Providing a Decent Last Stop for Homeless Veterans

November 12, 2013
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In the last years of his life, Garry Shelton Hammonds was mostly alone: in his thoughts, on the streets of his hometown of Wingate, and in his struggle with whatever haunted him from his Army service in Korea during the Vietnam War.

Like many other homeless veterans, Hammonds finally died alone, on a Tuesday afternoon last month following a stroke.

Erin Amelung didn’t want Hammonds’ body to leave this world that way, too.

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In North Carolina, when no family member can – or will – claim the body of an indigent loved one, the county will have a funeral home cremate the remains and dispose of the ashes. There is no funeral, no burial, no gravesite and no marker at which to lay flowers.

“We don’t want that for our veterans,” said Amelung, who arranges military rites for veterans who die homeless or penniless. She does the work as a charity of McEwen Funeral Home in Mint Hill, near Charlotte. McEwen, owned by industry giant Dignity Memorial of Houston, is the only funeral home in North Carolina that does this work.

A veteran’s daughter herself, Amelung wanted for Hammonds what every veteran who served honorably is entitled to have.

“A proper burial,” she said. “He deserves that. They all do.”

The government promises to provide any veteran who was honorably discharged a two-man honor guard, a cemetery plot and a marker; it doesn’t supply a casket or pay for cremation or an urn for ashes. But many vets and their families don’t know these benefits are available, or maybe they prefer burial in a family plot or a church cemetery without the added fanfare.

In any case, the government only provides the benefits if they are requested by a family member or a funeral home.

Veterans who have spent years on the street or in and out of shelters may never tell anyone of their military past, let alone ask the U.S. Department of Veterans Affairs to make sure they get a formal sendoff when they die. And once they’re gone, there may be no one who knows – or cares – to ask on the veteran’s behalf.

1,138 homeless veterans

Across the country, the U.S. Department of Housing and Urban Development estimates there are more than 62,600 homeless vets on any given night, but about twice that many experience homelessness throughout the year. While only 7 percent of the general population can claim veteran status, 10 percent of the adult homeless population are veterans, according to HUD, which conducts a point-in-time count of the homeless each January.

In North Carolina, HUD counted 1,138 homeless veterans this year.

No one keeps track of how many homeless veterans die each year or what happens to their remains, which varies from place to place.

“When we’re dealing with an unclaimed body, frankly, it’s outside our statutory responsibility to try to ascertain whether it’s an unclaimed veteran’s body,” said Bob Sorrels, deputy director of Wake County Human Services. “That just takes more time.”

The grim scenario may go something like this: Emergency dispatchers get a call that someone is lying dead, sick or injured on a roadside. An ambulance takes the person to the hospital, where he or she is declared dead. The body is sent to storage – perhaps at a local morgue, or at a funeral home that performs the duty under contract – while a social services agency tries to locate a relative.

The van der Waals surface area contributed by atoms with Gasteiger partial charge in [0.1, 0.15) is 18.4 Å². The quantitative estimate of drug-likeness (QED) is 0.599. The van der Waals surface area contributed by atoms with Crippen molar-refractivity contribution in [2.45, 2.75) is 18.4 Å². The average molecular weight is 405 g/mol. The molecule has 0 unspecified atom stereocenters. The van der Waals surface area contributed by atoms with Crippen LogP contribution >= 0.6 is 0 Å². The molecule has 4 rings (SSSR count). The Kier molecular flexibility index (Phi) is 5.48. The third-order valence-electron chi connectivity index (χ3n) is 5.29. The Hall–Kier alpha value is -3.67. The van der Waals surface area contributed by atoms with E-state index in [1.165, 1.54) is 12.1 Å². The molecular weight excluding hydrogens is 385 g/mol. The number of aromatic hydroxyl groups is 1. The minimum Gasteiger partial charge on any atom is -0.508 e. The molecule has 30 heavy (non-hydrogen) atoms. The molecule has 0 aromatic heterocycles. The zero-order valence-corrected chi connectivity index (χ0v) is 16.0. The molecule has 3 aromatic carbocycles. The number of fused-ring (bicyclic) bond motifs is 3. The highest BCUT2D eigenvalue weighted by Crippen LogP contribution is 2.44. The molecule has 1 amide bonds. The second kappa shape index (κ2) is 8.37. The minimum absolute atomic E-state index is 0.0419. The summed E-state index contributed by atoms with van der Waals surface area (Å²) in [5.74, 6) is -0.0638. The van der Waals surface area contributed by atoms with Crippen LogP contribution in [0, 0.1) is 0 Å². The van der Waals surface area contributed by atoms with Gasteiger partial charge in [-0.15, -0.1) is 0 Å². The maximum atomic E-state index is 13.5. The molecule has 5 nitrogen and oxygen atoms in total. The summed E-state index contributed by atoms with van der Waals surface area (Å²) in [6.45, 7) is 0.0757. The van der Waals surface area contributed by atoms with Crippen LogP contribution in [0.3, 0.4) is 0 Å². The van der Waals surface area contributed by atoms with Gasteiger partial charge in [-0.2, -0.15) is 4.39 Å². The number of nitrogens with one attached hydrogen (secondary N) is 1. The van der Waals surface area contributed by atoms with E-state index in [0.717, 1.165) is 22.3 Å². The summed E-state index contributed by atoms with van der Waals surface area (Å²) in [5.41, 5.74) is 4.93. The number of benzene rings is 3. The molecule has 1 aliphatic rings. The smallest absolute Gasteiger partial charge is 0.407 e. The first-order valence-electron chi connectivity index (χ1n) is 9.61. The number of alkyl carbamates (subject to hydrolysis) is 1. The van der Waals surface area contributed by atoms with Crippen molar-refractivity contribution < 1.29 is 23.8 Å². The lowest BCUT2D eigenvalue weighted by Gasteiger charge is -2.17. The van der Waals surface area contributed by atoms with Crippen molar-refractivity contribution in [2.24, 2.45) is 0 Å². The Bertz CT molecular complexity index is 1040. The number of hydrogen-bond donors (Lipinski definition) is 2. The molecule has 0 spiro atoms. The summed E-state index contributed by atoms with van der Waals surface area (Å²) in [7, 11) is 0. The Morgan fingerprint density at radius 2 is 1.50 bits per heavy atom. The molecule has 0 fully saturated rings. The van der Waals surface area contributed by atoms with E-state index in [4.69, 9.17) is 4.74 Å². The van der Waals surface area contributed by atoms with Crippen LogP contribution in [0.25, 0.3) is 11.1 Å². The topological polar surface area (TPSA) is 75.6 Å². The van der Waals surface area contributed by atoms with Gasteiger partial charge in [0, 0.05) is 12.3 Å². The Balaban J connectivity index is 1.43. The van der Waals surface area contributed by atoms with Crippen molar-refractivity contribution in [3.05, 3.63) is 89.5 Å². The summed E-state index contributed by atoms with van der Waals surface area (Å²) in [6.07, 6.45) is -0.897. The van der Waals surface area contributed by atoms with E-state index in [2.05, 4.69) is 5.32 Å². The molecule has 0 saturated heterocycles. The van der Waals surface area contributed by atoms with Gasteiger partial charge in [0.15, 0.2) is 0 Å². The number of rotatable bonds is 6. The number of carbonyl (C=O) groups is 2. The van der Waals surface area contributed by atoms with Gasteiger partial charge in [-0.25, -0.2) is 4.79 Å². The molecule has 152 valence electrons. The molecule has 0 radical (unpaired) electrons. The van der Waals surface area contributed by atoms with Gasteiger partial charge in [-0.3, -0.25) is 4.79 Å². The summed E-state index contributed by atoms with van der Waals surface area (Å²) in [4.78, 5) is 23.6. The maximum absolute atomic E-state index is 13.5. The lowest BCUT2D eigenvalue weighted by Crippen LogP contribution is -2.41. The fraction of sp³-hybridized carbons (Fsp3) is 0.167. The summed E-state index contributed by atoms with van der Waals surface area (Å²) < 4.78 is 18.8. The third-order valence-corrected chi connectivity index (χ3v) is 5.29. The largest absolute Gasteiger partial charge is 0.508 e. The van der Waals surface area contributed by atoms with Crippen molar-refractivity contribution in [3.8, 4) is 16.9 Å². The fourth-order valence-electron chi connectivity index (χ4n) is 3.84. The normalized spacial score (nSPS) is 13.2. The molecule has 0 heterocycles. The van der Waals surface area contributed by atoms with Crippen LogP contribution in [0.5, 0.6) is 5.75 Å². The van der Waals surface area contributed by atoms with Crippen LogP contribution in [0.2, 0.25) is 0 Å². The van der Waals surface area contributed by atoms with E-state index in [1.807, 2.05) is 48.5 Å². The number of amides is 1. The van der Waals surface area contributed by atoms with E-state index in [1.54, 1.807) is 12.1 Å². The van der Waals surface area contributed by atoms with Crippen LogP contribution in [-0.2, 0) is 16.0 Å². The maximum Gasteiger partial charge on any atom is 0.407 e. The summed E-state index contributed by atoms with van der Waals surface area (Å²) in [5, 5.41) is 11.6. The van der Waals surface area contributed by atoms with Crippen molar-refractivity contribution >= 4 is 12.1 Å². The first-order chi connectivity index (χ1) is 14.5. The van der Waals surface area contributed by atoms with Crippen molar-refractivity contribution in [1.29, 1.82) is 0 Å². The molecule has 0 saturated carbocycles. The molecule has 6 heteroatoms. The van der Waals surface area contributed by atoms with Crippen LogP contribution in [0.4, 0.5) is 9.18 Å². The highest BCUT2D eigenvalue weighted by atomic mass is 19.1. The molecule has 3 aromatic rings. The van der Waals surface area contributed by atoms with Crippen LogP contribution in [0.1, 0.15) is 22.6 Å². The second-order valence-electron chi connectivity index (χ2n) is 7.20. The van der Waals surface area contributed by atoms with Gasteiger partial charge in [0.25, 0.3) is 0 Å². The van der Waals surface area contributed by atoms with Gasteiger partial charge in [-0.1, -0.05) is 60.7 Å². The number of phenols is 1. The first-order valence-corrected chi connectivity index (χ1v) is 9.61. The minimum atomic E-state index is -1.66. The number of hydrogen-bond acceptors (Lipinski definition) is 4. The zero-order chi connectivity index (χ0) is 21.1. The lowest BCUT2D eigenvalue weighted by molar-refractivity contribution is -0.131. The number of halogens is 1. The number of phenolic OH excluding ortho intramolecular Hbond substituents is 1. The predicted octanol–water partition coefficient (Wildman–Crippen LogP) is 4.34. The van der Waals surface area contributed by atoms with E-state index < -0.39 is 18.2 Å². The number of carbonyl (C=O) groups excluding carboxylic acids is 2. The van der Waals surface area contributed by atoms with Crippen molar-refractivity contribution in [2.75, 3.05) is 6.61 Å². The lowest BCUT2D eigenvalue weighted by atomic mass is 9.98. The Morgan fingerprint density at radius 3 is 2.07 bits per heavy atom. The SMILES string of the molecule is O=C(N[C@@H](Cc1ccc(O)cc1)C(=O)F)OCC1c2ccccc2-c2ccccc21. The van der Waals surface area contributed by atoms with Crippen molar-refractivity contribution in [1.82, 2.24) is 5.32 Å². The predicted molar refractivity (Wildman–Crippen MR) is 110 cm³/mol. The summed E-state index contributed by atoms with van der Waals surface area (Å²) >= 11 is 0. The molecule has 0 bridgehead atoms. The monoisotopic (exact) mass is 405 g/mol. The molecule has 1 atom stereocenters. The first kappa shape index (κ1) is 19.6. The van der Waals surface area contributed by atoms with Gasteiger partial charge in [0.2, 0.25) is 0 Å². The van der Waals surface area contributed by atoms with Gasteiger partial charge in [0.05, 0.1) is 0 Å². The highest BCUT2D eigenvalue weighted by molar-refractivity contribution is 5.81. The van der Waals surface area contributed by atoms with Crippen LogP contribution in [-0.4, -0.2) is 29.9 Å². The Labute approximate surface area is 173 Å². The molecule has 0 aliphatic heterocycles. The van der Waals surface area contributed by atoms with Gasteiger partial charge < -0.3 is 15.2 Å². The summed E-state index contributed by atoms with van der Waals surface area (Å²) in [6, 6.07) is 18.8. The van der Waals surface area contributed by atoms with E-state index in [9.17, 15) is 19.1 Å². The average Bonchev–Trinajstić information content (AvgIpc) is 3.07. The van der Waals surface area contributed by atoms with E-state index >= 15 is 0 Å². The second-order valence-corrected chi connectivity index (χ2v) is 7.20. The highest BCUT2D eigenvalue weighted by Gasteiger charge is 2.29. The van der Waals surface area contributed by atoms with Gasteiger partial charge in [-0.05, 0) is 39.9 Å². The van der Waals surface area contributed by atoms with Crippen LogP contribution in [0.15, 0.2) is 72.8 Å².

Maybe the deceased has one sister, but she hasn’t talked to her sibling in years. She says she can’t afford to pay for funeral or burial expenses, and there is no other family.

In Wake County, that means the remains would be sent to Poole Funeral Service and Crematory, which would cremate the body and dispose of the ashes.

If the person has a VA card in a pocket or if the sister mentions that the sibling served in the military, the county will refer her to its veterans services officer, who can put her in touch with the VA.

There, a social worker can research the veteran’s military history. If they can verify the person served and was honorably discharged, he or she is eligible for burial benefits. But in most places, the sister still will have to come up with the money for cremation or embalming and a casket, so there’s something to take to the cemetery. If the county pays for cremation, the ashes generally are not returned.

‘They bring the ashes’

At one time, veterans, including the homeless and the indigent, could be buried at one of four national cemeteries in North Carolina: Wilmington, Greensboro, Raleigh and Salisbury. All but one – Salisbury – are now full. In the 1990s, the state opened three veterans cemeteries to serve that need.

“We get a few homeless veterans every year,” said Eli Panee, who oversees the state veterans cemeteries located in Jacksonville, Spring Lake and Black Mountain. The cemetery can’t arrange for a burial service, but sometimes, Panee said, a funeral home will line up an honor guard and maybe a chaplain to say a few words.

Other times, he said, “They just bring the ashes to us, and we just go ahead and bury them. It’s very sad.”

Sad, Amelung said, is when a veteran has relatives who could afford a funeral and burial but refuse to claim the body or even attend the service she arranges.

Amelung has arranged a lot of burial services for veterans at which she and another McEwen employee were the only ones present, except for the volunteers performing the rites.

“When we get a veteran, if I can find a family member, one of the things I always ask them is, ‘When was the last time you talked to him?’

“And they’ll say, ‘I don’t know, a year ago? Two years, five years, 10?’”

CDFuneralNews

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